Like a couple of excited children, Terje and I clamber the ladder to the gallery. Several beds lie side by side. We peer over the rails. For the briefest of moments, we are back in that former age once again. I have got to the top at last. Bjørg takes a photo.
To think so many slept in such a tiny place. There isn’t headroom to stand. We were almost twenty in number back then, three generations, two nationalities. A dozen or more of us had piled into my father’s new, shiny green Ford Thames Dormobile. Grandma, uncles, aunts and cousins, all squashed into a noisy hubble on the drive down from Oslo to join the others.
Few Norwegians had seen such a vehicle in those days and we drew inquisitive crowds wherever we went. Some thought it was an ice cream van and started to form a queue. And I can still clearly recall Dad’s winces and groans as he watched his precious beast hauled precariously into the air and onto the ship at Tilbury Docks before we set out on the voyage across the North Sea.
As the alcohol starts its flow again the stories tumble in its wake. The wartime tale in which my great uncle fell off his bike returning from trying to buy meat on the black market. According to the unlikely story, the marketeers plied him with illicit spirit. Befuddled with hooch they palmed him off with a large bag of peppercorns. Wobbling along the rocky path he, and it, tumbled into a carpet of blueberry shrubs. Hours passed before teeenaged Bjørg heard his plaintive cries while out searching for him.
The cabin’s boards resound with laughter. Bjørg giggling so much the words hardly come out as tears of laughter brim. I try to reconcile this old-age-pensioner with the skirt-clad thighs haunting my mind. It is almost impossible. The treacly tones cracked by nicotine and alcohol; the Norse lilt twittering and creaking with age.
Two of my late uncles rowed Dad, my youngest cousin, and I out into the fjord fishing that memorable summer. Each time a ship or motor cruiser passed the little boat would rock furiously in its wake. Afraid I might fall overboard, I clung tightly to the sides. As Uncle Hasse rowed shorewards we ran into a shoal of mackerel. Soon the air flashed blue and silver, as one after the other lines were pulled, each with a fish, time and time again. Our laughter ringing across the water. Thirty-two fish in all. To prove it, the photograph of me smiling. My khaki shorts hanging way below my knees. Between my hands the slender branch bowed by the weight of fish strung by their gills. Bony elbows dig into my waist, I can almost feel them, as I write.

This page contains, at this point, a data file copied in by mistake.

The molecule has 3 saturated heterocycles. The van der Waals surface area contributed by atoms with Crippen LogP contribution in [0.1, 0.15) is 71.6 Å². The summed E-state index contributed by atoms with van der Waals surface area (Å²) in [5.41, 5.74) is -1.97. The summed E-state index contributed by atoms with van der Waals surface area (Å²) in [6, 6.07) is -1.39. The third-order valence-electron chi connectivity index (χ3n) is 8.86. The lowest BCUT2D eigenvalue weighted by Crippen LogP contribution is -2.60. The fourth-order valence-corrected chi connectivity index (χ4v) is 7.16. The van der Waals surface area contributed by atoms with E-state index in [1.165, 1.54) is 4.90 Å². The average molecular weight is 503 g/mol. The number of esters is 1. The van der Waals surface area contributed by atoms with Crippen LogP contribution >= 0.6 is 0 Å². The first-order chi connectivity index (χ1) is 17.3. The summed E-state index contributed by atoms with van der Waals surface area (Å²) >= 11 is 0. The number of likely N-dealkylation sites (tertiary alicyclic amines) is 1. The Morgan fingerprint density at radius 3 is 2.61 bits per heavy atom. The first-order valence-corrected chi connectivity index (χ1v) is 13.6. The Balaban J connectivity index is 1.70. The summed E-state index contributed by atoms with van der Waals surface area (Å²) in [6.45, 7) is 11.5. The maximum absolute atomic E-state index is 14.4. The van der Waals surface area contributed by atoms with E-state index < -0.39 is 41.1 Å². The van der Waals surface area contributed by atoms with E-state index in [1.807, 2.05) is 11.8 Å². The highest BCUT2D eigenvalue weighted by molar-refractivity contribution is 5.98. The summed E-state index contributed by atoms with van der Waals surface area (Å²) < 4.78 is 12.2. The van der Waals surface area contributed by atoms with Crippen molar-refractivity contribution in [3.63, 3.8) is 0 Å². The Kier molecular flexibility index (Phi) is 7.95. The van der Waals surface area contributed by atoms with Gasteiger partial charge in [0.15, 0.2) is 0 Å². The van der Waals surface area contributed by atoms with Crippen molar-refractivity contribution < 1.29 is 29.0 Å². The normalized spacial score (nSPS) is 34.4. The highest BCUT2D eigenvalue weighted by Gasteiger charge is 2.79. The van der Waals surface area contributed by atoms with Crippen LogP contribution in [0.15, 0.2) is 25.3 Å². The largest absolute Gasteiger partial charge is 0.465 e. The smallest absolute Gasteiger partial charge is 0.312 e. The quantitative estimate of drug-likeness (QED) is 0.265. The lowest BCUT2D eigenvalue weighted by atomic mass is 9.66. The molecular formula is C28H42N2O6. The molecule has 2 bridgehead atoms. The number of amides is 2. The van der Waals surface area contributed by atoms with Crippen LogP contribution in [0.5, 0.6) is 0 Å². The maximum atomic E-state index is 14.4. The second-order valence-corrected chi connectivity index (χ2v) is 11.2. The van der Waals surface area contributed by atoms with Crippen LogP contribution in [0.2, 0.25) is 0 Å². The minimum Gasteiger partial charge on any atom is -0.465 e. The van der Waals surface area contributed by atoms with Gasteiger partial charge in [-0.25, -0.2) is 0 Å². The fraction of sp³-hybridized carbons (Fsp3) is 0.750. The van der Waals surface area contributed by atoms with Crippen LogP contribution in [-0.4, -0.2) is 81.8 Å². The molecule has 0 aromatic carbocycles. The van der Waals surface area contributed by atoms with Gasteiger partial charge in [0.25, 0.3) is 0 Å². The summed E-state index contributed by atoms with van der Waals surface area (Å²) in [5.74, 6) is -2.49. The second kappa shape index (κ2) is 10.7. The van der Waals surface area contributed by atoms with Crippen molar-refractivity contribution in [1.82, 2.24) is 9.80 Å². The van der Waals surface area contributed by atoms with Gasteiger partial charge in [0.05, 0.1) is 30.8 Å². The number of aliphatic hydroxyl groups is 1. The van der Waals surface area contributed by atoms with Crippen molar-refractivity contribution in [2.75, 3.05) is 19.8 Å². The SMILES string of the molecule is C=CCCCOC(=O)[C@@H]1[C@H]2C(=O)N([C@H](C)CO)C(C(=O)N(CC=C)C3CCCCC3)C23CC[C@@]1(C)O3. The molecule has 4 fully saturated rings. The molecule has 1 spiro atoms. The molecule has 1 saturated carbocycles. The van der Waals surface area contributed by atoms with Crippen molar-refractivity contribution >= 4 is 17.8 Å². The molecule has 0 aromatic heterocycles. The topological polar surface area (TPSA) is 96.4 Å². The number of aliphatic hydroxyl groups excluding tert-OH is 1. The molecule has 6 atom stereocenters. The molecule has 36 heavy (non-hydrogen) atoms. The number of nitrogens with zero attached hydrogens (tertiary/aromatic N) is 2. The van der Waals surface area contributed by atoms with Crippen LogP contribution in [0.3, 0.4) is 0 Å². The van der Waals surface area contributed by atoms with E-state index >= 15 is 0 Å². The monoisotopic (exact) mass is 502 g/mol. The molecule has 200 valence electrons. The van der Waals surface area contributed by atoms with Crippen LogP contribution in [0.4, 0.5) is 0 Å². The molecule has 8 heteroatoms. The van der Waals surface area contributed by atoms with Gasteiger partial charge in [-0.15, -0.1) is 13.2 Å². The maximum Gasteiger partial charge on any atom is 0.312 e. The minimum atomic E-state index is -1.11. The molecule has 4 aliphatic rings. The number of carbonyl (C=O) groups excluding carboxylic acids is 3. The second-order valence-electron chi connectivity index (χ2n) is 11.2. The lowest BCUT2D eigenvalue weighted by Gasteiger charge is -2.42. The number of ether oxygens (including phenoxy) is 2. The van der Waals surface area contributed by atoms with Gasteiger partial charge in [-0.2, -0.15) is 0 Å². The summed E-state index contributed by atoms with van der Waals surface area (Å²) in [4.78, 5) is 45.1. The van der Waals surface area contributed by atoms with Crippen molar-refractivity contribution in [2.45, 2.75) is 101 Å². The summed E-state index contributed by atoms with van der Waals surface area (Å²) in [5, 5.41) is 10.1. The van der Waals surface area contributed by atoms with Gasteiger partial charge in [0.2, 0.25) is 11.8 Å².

On a table by the door of the hytte a pair of binoculars stands where they always stood. I used them to trail American liners gliding along the fjord forty years before. With its imposing view the hytte was an ideal spot to repell any invasion or counter-invasion. For that reason, a German gun battery was established on the rocks above in 1941. The hytte was commadeered for the battery crew’s quarters. Throughout the rest of the war my great uncle and and all the family spent their summers in Oslo.
Most of the houses round Son were requisitioned by the Nazis during the occupation. Family history has it that officers billeted at my great aunt’s flat in the nearby town of Moss were issued with amphetamines to stop them falling asleep. Taken with drink one night, the pills drove them berserk and they began taking potshots at the antique crystal lamp hanging in her dining room. Plundering her scant rations they threatened to ransack the place completely when she dared complain. She swiftly ceased. Two revolvers of the Norwegian resistance lay concealed behind wood panels. Fearing their discovery, she had them smuggled from the building under the drunken soldiers’ noses that very night. They were taken aboard a rowboat to the middle of the fjord and dropped into its dark depths.
Images of my sisters, cousins and I sitting round a table out on the terrace in the sunshine flood back. We are eating ‘pølser’ – Norwegian frankfurters – salad and bread followed by plump, sweet, Norwegian strawberries. Wasps buzz about the table. I try to brush them away from the food, careful not to eat anything a wasp has settled on. It proves impossible. My cousins seem oblivious to them. A two-year-old boy and a dog crawl around our feet. We ignore them. The boy is too young for us to bother with. My mother and her cousin sit inside the hytte with the rest of the adults, tipsy laughter leaks out. A pølser falls to the decking; the dog sniffs it. We all snigger as one cousin picks it up and offers it to the small child to eat, which he does.
The fjord is grey and misty this time round; granite glistens dark pink; the grass damp and lush with rain as the sun emerges from behind a cloud. Peals of laughter ring down the years, younger laughter now, uncracked, pure and sweet. Into the folds of that dark skirt, those arms gathering me, into hair nut brown against my cheek, the scent of womanhood warm and close, the scent of cloth and hair, and those places yet secret; that first conscious arousal; that first knowledge of sexual things.
Copyright © 2011, 2013 Bryan Hemming